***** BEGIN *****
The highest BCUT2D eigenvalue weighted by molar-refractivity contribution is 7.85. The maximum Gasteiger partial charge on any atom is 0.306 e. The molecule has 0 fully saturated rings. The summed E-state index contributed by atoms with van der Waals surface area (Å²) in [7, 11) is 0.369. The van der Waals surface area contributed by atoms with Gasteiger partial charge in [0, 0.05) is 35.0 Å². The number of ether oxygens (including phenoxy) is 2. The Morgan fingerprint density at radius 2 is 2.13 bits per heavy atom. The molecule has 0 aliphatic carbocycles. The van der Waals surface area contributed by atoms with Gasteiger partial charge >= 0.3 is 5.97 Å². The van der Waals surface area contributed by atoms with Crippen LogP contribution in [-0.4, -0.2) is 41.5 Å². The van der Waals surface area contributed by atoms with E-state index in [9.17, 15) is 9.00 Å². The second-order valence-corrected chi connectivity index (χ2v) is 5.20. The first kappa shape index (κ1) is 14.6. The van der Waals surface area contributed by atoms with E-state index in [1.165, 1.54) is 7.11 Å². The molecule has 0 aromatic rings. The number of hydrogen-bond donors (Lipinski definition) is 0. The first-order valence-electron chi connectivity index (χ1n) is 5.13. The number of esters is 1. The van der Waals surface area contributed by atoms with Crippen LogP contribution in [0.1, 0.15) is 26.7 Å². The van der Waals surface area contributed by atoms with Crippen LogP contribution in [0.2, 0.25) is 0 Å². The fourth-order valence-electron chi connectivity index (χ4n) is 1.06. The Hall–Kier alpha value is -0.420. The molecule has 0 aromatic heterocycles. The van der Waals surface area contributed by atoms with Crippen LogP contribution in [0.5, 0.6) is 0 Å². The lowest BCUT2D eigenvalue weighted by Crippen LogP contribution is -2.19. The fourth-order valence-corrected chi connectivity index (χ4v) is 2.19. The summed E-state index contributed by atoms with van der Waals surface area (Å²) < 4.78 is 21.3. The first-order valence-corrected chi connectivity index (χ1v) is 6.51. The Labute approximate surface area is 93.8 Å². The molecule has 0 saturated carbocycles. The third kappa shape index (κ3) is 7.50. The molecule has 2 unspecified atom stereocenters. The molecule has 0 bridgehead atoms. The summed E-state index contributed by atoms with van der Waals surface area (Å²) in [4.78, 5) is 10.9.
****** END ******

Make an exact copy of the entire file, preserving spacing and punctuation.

The highest BCUT2D eigenvalue weighted by molar-refractivity contribution is 7.85. The maximum Gasteiger partial charge on any atom is 0.306 e. The molecule has 0 fully saturated rings. The summed E-state index contributed by atoms with van der Waals surface area (Å²) in [7, 11) is 0.369. The van der Waals surface area contributed by atoms with Gasteiger partial charge in [0, 0.05) is 35.0 Å². The number of ether oxygens (including phenoxy) is 2. The Morgan fingerprint density at radius 2 is 2.13 bits per heavy atom. The molecule has 0 aliphatic carbocycles. The van der Waals surface area contributed by atoms with Gasteiger partial charge >= 0.3 is 5.97 Å². The van der Waals surface area contributed by atoms with Crippen LogP contribution in [-0.4, -0.2) is 41.5 Å². The van der Waals surface area contributed by atoms with E-state index in [9.17, 15) is 9.00 Å². The second-order valence-corrected chi connectivity index (χ2v) is 5.20. The first kappa shape index (κ1) is 14.6. The van der Waals surface area contributed by atoms with E-state index in [1.165, 1.54) is 7.11 Å². The molecule has 0 aromatic rings. The number of hydrogen-bond donors (Lipinski definition) is 0. The first-order valence-electron chi connectivity index (χ1n) is 5.13. The number of esters is 1. The van der Waals surface area contributed by atoms with Crippen LogP contribution in [0.1, 0.15) is 26.7 Å². The van der Waals surface area contributed by atoms with Crippen LogP contribution in [0.2, 0.25) is 0 Å². The fourth-order valence-electron chi connectivity index (χ4n) is 1.06. The Hall–Kier alpha value is -0.420. The molecule has 0 aromatic heterocycles. The van der Waals surface area contributed by atoms with Crippen LogP contribution in [0.5, 0.6) is 0 Å². The lowest BCUT2D eigenvalue weighted by Crippen LogP contribution is -2.19. The fourth-order valence-corrected chi connectivity index (χ4v) is 2.19. The summed E-state index contributed by atoms with van der Waals surface area (Å²) < 4.78 is 21.3. The first-order valence-corrected chi connectivity index (χ1v) is 6.51. The Labute approximate surface area is 93.8 Å². The molecule has 0 saturated carbocycles. The third kappa shape index (κ3) is 7.50. The molecule has 2 unspecified atom stereocenters. The molecule has 0 bridgehead atoms. The summed E-state index contributed by atoms with van der Waals surface area (Å²) in [4.78, 5) is 10.9.